In the current economic climate when the markets are not growing and customers are becoming cost conscious to beat the recession, selling definitely gets tougher. In order to ensure success of the product under such harsh conditions, product managers have to pack the product with features that maximize the revenue. It equally implies that the product should be filled with features that are required by majority of the customers. So the difference between success and failure lies in our ability to understand the customer requirements. But many of us become so engrossed with the term ‘Understanding the customer requirements’, we literally remain at customer’s door steps asking them what they need. Please be cautious, I have only emphasized about understanding the requirements and not gathering the requirements. Understanding the requirements is tantamount to gaining deeper knowledge of why customers need something and not just asking what they need.
So thumb rule for understanding the requirements are ‘Never ask any customer WHAT THEY NEED, instead ask WHY THEY NEED’.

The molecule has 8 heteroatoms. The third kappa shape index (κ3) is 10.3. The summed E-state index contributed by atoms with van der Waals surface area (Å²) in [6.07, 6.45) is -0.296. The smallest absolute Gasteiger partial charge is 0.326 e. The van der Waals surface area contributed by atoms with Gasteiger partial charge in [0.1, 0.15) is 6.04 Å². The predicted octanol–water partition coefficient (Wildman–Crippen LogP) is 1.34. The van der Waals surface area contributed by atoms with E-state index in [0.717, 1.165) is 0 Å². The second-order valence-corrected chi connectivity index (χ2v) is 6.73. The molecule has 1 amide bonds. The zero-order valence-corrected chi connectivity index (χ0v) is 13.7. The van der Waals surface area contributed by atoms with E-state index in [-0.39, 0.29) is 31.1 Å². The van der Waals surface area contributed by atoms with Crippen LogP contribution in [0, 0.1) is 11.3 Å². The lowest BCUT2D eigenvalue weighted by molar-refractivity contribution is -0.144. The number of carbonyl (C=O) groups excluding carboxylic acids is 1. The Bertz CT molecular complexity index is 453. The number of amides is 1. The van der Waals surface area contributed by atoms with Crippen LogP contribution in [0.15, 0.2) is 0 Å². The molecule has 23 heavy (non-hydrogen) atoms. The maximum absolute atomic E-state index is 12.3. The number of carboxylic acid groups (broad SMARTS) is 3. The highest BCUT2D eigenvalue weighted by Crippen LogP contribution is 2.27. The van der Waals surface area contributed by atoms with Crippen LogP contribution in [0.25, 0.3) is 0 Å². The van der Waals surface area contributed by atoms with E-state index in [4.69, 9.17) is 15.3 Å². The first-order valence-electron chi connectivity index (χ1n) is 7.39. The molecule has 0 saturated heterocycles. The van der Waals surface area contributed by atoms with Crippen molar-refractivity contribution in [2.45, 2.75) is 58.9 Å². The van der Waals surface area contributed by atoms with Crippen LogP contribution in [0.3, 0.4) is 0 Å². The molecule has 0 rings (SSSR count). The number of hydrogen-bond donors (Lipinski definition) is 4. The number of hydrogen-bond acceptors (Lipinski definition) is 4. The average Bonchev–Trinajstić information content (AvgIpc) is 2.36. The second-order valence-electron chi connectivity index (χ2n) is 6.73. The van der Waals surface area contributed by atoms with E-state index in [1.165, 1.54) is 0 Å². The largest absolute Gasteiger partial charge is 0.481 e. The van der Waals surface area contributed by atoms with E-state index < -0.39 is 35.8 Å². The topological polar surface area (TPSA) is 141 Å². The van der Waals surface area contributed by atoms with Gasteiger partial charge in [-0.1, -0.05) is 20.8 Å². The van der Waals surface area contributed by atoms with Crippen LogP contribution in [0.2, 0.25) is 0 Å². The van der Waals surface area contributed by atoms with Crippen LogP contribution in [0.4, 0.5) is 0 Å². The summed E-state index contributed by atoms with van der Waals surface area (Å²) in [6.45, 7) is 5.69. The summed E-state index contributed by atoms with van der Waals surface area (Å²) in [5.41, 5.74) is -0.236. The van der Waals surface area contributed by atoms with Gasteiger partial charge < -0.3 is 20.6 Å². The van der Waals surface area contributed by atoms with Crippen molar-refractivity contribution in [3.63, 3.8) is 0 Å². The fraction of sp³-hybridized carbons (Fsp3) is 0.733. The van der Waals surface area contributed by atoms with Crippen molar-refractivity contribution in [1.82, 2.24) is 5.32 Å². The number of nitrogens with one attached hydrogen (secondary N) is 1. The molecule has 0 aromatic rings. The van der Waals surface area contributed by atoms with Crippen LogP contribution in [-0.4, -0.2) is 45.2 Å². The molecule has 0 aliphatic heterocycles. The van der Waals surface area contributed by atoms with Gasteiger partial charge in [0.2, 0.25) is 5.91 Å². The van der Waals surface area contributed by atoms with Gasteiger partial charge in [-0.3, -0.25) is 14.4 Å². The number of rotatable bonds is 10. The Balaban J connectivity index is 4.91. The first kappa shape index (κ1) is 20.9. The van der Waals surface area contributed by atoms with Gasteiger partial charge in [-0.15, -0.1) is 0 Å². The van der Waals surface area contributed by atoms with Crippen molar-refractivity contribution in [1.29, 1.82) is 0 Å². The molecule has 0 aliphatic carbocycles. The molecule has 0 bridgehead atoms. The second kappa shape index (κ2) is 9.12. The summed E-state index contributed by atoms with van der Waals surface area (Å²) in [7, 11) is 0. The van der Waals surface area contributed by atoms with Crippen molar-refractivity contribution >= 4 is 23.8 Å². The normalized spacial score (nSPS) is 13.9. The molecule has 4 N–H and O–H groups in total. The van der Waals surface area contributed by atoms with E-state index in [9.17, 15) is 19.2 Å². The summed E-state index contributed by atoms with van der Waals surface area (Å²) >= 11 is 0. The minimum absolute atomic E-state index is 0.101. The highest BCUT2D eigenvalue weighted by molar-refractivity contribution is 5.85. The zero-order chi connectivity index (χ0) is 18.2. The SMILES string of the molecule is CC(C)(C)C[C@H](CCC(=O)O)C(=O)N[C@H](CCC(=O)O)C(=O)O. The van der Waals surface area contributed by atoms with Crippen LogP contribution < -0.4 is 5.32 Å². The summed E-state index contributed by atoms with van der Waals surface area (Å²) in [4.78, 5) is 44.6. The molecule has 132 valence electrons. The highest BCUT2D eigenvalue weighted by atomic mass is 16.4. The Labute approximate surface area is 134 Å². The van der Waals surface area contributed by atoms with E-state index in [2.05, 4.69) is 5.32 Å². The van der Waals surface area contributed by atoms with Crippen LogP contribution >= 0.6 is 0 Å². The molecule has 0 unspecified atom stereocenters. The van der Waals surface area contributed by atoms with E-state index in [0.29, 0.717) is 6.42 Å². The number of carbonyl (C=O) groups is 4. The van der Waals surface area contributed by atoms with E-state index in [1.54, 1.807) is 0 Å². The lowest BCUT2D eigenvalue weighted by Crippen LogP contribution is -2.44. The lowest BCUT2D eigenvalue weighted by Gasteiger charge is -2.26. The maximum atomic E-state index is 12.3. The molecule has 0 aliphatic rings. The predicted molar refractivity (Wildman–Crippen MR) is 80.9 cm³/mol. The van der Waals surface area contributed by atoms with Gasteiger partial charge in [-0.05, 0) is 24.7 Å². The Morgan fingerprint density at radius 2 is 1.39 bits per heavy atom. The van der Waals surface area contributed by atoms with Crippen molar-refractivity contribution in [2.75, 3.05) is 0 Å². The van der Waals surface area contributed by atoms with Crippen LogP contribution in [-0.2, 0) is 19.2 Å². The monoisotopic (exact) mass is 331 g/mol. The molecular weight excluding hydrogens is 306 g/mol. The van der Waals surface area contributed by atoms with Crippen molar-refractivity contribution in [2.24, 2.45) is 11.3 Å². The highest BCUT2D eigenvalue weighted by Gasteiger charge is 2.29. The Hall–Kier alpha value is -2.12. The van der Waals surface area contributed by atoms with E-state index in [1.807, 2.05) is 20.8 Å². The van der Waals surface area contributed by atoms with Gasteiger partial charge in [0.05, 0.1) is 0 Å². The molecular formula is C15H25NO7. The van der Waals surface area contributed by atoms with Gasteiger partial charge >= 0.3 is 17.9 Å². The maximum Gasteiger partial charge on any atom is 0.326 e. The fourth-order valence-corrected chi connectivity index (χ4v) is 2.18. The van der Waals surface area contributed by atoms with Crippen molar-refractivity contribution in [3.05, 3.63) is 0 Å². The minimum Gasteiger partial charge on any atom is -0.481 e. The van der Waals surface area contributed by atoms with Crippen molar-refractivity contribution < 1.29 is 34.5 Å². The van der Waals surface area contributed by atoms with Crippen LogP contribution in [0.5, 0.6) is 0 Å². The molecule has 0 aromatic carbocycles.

As product managers our territory is the product and we understand the capabilities and abilities of our product better than any else, similarly customer has a better knowledge of their business environment, objectives and issues. Asking customers what they want is synonymous to asking them to gain an understanding of the product and translate their business objectives into product requirements, more often they pathetically go wrong. Ideally we have to take the responsibility of jumping the fence and understanding the business requirements of our customers. Asking WHY is so powerful that you can engage in enriching discussions with customers without nagging them and still obtain powerful insights about their business. Such insights will help us to draft solution/feature requirements that perfectly align to the business objectives of the customer, develop/ design products that amaze our customers and create a WOW feeling in them. Only problem in this approach is that customers might be worried about their immediate business objectives, so we should not lose focus on their long term business objectives. Doing so, will not only facilitate us to understand the requirements better but also facilitate us to build a strong roadmap.